Read Books This will provide a list of the books I've read with a brief review. Users are blocked, contact me for access. I welcome discussions, but I'm tired of spam.

November 20, 2009

Inside Star Trek the Real Story by Herbert F. Solow

Filed under: History — Randolph @ 3:33 pm

Inside Star Trek: The Real Story by Herbert F. SolowThis is a behind-the-scenes story of Star Trek. It starts from its early concept and pitch to the studios. Herb Solow and Robert Justman (co-authors) discuss the politics and manipulations that happened to make Star Trek turn into a tv series. Years of work and three pilots later they debuted on the screen. But their obstacles never ceased, each year was a fight for renewal, there were problems with the cast, and problems with Desilu.

After reading it, I certainly have a different view of many of the people involved. My opinions of some of the major and minor actors and supporting staff has changed drastically. The authors attempt to take some of the credit normally attributed to Roddenberry and distribute it to other deserving individuals.

The book isn’t just for Trekkies, (the term was coined by the staff during the series run), but anyone interested in what goes on in a series production. My complaint is that the book is too terse. I feel like there’s a lot of information still untold.

November 19, 2009

The Time Machine by H.G. Wells

Filed under: Science Fiction — Randolph @ 8:45 pm

The Time Machine by H. G. WellsWe never learn much of the identity of the time traveller (op cit, it does have two ‘L’s in the book, is that a British spelling?), the beginning of the book refers to him as the time traveller. The story is told in a first-person narration. He is British, and he is male, probably in his prime. It is the classic story, a bit different from the movie versions. We meet the Morlocks, and Weena, strange creatures we encounter only briefly, and learn of man’s fate.

The story is well told and moves quickly. He doesn’t pause to build suspense, we can feel the urgency of the time traveller’s actions.

H. G. Wells suggests man is his own demise, one has to wonder if he was making a political statement, but doesn’t stress it as we would expect authors to do today. The book is around 260ish pages, but felt shorter as it reads pretty easily. It is in the public domain and available for free from Project Gutenberg.

November 17, 2009

A Most Wanted Man by John le Carre

Filed under: Mystery — Randolph @ 3:33 pm

A Most Wanted Man by John le CarrĂ©Issa arrived in Germany with no past and access to large money. He didn’t want the money as it was gained immorally according the the laws of Islam. The story unravels his past, and who he is, without providing a lot of definite answers. Issa is studied by several teams, oftenwith different interpretations of the past.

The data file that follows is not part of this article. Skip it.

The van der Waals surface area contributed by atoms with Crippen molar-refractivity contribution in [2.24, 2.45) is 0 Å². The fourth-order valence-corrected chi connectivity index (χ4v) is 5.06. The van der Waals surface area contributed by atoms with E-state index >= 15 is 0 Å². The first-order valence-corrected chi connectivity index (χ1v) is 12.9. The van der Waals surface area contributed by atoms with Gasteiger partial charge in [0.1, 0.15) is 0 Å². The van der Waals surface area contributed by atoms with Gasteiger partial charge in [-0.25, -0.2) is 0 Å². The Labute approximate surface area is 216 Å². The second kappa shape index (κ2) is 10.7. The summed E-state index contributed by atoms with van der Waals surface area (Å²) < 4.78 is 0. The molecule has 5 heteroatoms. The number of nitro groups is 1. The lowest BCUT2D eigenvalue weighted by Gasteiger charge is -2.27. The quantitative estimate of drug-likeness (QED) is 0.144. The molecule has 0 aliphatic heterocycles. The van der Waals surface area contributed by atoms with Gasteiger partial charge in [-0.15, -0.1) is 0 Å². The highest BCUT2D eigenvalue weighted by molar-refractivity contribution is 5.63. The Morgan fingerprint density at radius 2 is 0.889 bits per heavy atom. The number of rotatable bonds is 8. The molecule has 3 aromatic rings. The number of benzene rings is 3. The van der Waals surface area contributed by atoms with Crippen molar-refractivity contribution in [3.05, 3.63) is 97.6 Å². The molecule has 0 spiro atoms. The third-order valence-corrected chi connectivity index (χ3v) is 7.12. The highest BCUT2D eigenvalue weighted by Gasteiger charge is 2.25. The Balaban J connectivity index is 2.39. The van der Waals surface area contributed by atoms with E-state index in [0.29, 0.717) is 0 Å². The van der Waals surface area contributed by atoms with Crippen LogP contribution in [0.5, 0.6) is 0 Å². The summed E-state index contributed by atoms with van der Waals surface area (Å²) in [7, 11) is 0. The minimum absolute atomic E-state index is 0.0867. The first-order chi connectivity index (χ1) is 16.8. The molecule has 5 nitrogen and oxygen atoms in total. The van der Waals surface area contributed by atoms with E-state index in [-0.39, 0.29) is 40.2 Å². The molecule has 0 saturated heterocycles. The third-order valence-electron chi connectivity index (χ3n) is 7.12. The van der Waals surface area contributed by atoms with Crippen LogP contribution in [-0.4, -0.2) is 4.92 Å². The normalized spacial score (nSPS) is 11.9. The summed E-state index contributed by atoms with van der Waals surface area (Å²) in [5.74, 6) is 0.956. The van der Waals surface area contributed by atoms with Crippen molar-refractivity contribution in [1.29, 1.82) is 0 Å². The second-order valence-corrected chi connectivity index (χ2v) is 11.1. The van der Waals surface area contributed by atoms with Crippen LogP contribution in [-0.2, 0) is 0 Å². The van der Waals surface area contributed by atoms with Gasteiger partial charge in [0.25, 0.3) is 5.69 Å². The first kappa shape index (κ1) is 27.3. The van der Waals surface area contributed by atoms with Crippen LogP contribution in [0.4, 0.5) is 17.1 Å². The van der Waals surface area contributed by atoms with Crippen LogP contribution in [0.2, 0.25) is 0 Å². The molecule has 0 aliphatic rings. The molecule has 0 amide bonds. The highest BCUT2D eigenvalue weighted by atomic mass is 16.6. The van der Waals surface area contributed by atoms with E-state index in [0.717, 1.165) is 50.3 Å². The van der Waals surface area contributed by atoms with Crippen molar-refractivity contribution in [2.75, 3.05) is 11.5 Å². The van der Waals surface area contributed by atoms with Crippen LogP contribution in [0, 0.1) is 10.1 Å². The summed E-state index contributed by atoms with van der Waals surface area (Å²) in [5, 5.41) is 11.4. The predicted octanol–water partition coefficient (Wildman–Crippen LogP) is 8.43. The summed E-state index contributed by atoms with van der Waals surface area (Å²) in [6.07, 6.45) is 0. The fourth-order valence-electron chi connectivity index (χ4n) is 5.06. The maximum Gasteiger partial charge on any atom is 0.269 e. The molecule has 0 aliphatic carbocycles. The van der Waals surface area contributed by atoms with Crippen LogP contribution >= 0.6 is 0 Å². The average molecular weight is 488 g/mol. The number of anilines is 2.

This book is set in Germany, near the current time. It involves current issues, and feels typical for Le Carre’s work.

The story moves slowly at first, in Le Carre’s style, there is little action, as subtlety and knowledge are key. The suspense builds well, but slowly. Not all of the questions are answered, but the events are clear.

November 9, 2009

Finding Moon by Tony Hillerman

Filed under: Mystery,Series — Tags: — Randolph @ 3:32 pm

Finding Moon by Tony HillermanI had expected another Chee or Leaphorn story. This is more of an adventure, than a mystery. The story is set at the tail end of the Vietnam war, the protagonist, Moon Methias, is searching for the daughter of his deceased brother. In the process of finding his neice, he also finds himself. The book is about him remaking himself through adventure that mounts, he persists in spite of himself. The reader is lead to believe the search is for the child, but much if it is about himself.

November 5, 2009

Sky of Stone: A Memoir by Homer Hickam

Filed under: History,Mystery — Randolph @ 3:32 pm

Homer Hickam grew up in a West Virginia mining town. He wasn’t a miner, nor a fooSky of Stone: A Memoir by Homer Hickamtball player, as was everyone else in the twon. He and his friends played with rockets. When he went away to study engineering, there was an accident at the mines. His father was being blamed for the death of man. Homer’s life was disrupted as he went home to try and help.

This story continues from October Sky in the story of Homer Hickam, but the book stands well on its own. We meet the characters, and understand some of the sociology of a small mining town and its issues.

The story is a mystery, unraveling the events leading to the death of one of the mining supervisors. Although, I don’t think the reader can solve the mystery himself, it is a good mystery, and an interesting anecdote in the life of Homer “Sonny” Hickam.

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